A new study suggests that
when compared to conventionally raised beef cattle, organic and natural
production systems do not impact antibiotic susceptibility of Escherichia
coli O157:H7. This discovery emphasizes that although popular for their
suggested health benefit, little is actually known about the effects of
organic and natural beef production on foodborne pathogens. The researchers
from Kansas State
University detail their findings
in the August 2009 issue of the journal Applied & Environmental
Increased outbreaks of
foodborne illness, as well as the growing awareness and popularity of
organic and natural foods, have forced many cattle farmers to adopt new
production methods to meet consumer demand for safe and healthy beef.
Organic food sources receive only certified organic feed, are raised
without the use of antibiotics, hormones and other veterinary products, and
are regulated by the U.S. Department of Agriculture. Natural production
guidelines completely restrict the use of antibiotics and hormones but do
allow non-organic food sources and are only regulated by the brand name
Cattle are major
reservoirs of E. coli O157:H7 and their feces are the main source of
food and water contamination that lead to foodborne illness in humans. In
the study, fecal samples were collected from organically and naturally raised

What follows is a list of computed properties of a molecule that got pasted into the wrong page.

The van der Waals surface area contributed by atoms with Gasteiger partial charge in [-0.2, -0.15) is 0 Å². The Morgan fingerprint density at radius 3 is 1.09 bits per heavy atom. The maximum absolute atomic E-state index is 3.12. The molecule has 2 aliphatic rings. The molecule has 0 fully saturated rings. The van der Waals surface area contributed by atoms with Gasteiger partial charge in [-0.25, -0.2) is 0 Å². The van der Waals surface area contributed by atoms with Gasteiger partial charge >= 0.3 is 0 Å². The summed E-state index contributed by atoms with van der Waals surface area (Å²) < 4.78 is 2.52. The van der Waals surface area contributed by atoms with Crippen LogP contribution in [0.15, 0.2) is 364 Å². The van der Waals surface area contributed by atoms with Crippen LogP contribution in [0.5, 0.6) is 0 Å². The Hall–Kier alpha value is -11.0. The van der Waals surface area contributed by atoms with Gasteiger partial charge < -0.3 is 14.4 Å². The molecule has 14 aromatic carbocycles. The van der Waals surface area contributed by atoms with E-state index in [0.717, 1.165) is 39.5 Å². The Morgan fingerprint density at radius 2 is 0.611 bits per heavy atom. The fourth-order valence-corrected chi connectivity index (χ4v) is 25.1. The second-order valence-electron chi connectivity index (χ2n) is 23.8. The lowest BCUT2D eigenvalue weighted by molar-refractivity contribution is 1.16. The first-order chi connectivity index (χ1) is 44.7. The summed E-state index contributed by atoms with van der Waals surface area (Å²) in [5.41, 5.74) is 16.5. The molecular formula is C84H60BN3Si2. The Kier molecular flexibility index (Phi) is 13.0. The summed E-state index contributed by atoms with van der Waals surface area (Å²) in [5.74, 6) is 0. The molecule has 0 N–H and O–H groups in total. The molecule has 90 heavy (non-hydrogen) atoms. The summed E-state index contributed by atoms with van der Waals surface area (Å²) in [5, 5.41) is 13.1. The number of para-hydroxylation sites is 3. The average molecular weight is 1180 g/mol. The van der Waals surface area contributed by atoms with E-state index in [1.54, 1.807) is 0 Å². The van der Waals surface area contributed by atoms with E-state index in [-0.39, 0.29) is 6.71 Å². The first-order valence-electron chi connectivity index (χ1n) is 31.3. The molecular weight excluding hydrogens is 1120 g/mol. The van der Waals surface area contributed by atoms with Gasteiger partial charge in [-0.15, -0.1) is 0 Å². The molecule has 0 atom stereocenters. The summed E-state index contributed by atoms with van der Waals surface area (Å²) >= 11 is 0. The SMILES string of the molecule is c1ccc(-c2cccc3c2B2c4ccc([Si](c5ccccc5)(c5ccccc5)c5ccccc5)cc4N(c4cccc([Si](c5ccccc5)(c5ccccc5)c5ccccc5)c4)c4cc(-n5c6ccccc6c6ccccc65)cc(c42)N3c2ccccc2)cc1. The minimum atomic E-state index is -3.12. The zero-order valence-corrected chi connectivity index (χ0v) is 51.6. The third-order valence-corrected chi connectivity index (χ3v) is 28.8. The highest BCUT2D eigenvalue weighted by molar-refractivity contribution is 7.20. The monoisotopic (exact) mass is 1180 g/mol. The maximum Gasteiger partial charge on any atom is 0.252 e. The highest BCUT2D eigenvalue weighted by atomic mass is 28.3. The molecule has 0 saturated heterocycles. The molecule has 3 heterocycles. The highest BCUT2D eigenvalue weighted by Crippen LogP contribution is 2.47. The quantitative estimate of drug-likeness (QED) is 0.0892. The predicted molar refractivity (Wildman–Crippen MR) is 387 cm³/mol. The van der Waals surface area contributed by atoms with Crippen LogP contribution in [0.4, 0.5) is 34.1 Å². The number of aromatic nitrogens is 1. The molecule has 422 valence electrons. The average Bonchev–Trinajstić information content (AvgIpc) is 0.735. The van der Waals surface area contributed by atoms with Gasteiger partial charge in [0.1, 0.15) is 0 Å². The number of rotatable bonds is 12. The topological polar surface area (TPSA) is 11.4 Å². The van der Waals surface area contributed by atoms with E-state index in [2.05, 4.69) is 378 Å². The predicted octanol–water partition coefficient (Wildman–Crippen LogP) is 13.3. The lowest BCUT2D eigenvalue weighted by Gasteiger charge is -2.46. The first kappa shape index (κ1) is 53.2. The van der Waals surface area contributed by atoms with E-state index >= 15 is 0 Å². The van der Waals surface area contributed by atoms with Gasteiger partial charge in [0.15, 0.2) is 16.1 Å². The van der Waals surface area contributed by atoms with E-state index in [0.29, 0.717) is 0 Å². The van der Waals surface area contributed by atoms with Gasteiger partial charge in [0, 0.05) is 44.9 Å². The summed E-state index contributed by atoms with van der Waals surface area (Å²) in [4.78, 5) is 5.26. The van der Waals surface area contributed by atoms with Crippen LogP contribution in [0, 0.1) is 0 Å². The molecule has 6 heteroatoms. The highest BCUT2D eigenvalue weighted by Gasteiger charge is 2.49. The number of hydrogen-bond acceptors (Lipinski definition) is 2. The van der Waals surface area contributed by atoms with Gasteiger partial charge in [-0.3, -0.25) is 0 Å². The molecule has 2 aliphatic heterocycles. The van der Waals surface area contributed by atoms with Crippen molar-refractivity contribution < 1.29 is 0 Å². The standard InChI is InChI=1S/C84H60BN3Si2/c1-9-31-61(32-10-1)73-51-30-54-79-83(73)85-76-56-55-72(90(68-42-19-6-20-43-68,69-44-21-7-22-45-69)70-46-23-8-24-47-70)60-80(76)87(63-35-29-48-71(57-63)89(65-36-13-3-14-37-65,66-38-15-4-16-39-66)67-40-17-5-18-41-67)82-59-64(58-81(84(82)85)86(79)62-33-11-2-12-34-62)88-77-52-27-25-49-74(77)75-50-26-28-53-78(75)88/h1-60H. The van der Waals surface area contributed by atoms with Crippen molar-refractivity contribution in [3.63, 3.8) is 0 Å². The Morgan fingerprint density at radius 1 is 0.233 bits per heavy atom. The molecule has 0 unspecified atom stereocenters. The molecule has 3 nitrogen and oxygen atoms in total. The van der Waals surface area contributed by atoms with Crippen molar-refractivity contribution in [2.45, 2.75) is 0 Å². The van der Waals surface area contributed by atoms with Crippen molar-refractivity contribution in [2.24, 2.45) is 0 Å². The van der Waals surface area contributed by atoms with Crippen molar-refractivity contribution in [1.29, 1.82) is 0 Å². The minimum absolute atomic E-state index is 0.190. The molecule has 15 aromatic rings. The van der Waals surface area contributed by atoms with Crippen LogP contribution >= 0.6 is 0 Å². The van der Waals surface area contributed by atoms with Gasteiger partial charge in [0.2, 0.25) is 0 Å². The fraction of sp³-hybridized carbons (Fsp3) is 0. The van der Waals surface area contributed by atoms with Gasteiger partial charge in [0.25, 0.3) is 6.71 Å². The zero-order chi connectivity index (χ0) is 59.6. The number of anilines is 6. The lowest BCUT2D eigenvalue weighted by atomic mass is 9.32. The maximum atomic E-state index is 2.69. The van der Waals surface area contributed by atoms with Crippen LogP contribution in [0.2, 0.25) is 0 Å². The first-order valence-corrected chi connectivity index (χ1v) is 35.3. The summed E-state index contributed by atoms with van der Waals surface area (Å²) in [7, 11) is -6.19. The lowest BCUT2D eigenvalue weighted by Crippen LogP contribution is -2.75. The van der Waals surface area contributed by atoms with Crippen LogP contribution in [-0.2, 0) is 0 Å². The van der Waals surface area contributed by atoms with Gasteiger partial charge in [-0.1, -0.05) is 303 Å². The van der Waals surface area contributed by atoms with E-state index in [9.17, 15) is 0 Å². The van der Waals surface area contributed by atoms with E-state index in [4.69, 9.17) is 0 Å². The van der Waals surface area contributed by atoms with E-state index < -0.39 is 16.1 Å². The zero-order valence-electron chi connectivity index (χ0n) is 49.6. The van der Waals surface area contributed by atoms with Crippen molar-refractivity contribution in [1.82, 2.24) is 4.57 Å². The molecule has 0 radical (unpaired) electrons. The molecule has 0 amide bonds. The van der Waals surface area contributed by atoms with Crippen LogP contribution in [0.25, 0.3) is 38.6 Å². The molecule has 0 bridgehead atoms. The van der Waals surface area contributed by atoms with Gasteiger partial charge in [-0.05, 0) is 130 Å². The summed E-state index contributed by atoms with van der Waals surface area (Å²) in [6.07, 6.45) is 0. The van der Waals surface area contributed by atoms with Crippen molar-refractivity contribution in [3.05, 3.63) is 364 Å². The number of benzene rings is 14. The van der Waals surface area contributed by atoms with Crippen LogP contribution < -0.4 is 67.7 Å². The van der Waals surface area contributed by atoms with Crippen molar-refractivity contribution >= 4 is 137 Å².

cattle and tested for the presence of E. coli O157:H7. Results
showed prevalence rates of 14.8% in organically raised and 14.2% in
naturally raised cattle. These E. coli O157:H7 levels were
comparable to those previously identified in conventionally raised cattle,
the researchers said. Additionally, the minimum inhibitory concentration of
a variety of antibiotics for E. coli O157:H7 isolates were analyzed
to determine the effects of all three production systems and no significant
difference in antibiotic susceptibility was noted.
"The prevalences of E.
coli O157:H7 that we observed in organically and naturally raised beef
cattle were similar to the previously reported prevalence in conventionally
raised cattle," the researchers said. "No major differences in
antibiotic susceptibility patterns among the isolates were observed."
The article citation is
S. Reinstein, J.T. Fox, X. Shi, M.J. Alam, D.G. Renter and T.G. Nagaraja.
2009. Prevalence of Escherichia coli O157:H7 in organically and naturally
raised beef cattle. Applied & Environmental Microbiology